The Double Standard
11 October 2011 |
The New York Times reports this morning that three dozen states have proposed mandatory drug testing for recipients of welfare, housing assistance, job training, and food stamps. Arizona, Indiana, and Missouri have passed such laws; in Florida, welfare applicants have to pay for their own drug test—a requirement that implies guilt and must assuredly be unconstitutional.
What frustrates me about all this is the response: that such requirements reinforce stereotypes about the poor. Well, forget that. The real issue is the galling double standard. No drug test is required for recipients of federal-backed school loans, mortgage tax credits, corporate bailouts, Medicare, Social Security, investment tax credits, tuition tax credits, what Suzanne Mettler of Cornell University calls the “submerged state,” invisible public benefits provided by tax dollars. In other words the bulk of taxpayer money goes to these invisible services—and no one, yet, has to piss in a cup to qualify.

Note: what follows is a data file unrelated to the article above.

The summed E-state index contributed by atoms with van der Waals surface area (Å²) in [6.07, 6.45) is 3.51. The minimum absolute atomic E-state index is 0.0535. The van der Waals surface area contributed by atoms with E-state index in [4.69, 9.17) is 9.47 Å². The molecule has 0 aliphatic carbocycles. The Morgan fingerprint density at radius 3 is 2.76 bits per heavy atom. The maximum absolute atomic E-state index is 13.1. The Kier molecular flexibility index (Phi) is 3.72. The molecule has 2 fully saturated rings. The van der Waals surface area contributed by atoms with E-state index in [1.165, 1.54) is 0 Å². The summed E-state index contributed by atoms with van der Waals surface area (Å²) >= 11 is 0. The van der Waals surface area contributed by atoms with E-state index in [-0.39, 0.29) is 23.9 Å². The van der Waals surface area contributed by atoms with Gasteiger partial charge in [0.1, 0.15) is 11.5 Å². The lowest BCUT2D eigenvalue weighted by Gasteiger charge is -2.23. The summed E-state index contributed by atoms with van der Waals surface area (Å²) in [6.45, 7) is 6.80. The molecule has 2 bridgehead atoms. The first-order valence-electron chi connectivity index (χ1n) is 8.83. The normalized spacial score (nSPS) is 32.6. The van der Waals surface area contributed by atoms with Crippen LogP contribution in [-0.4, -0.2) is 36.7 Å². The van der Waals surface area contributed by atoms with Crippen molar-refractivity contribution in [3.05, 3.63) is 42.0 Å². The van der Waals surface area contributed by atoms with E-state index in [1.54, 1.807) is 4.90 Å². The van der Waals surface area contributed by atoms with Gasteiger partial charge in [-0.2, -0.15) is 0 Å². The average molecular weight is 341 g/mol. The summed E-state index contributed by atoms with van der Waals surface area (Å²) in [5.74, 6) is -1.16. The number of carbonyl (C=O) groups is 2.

No, only the visible state—in GOP-land, handouts for the poor—counts.
And here’s the justification: “Working people today work very hard to make ends meet, and it just doesn’t seem fair to them that their tax dollars go to support illegal things,” said Ellen Brandom, a Republican state representative in Missouri, in the Times article.
Ah, it must be Irony Day at the GOP.